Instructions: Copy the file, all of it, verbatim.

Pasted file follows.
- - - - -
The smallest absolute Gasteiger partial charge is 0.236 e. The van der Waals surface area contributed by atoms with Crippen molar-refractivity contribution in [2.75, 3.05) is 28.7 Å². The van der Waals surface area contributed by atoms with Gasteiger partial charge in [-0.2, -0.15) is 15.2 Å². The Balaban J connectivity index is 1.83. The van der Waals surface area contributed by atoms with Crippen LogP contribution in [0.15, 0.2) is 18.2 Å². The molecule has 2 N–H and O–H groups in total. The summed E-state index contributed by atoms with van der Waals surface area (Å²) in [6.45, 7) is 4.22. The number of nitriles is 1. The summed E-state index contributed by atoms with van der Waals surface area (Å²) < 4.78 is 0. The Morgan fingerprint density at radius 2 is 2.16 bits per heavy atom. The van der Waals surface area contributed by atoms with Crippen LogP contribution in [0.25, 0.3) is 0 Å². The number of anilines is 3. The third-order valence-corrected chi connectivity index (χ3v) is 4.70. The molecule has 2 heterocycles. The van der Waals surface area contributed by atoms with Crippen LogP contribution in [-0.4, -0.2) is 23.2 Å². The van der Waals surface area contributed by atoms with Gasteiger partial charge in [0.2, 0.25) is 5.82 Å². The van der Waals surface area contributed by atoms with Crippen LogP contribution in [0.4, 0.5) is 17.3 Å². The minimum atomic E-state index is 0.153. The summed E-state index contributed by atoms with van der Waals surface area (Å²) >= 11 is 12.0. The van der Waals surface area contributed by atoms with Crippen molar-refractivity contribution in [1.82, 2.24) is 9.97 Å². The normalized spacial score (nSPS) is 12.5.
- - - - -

The smallest absolute Gasteiger partial charge is 0.236 e. The van der Waals surface area contributed by atoms with Crippen molar-refractivity contribution in [2.75, 3.05) is 28.7 Å². The van der Waals surface area contributed by atoms with Gasteiger partial charge in [-0.2, -0.15) is 15.2 Å². The Balaban J connectivity index is 1.83. The van der Waals surface area contributed by atoms with Crippen LogP contribution in [0.15, 0.2) is 18.2 Å². The molecule has 2 N–H and O–H groups in total. The summed E-state index contributed by atoms with van der Waals surface area (Å²) in [6.45, 7) is 4.22. The number of nitriles is 1. The summed E-state index contributed by atoms with van der Waals surface area (Å²) < 4.78 is 0. The Morgan fingerprint density at radius 2 is 2.16 bits per heavy atom. The van der Waals surface area contributed by atoms with Crippen LogP contribution in [0.25, 0.3) is 0 Å². The number of anilines is 3. The third-order valence-corrected chi connectivity index (χ3v) is 4.70. The molecule has 2 heterocycles. The van der Waals surface area contributed by atoms with Crippen LogP contribution in [-0.4, -0.2) is 23.2 Å². The van der Waals surface area contributed by atoms with Gasteiger partial charge in [0.2, 0.25) is 5.82 Å². The van der Waals surface area contributed by atoms with Crippen LogP contribution in [0.4, 0.5) is 17.3 Å². The minimum atomic E-state index is 0.153. The summed E-state index contributed by atoms with van der Waals surface area (Å²) >= 11 is 12.0. The van der Waals surface area contributed by atoms with Crippen molar-refractivity contribution in [1.82, 2.24) is 9.97 Å². The normalized spacial score (nSPS) is 12.5.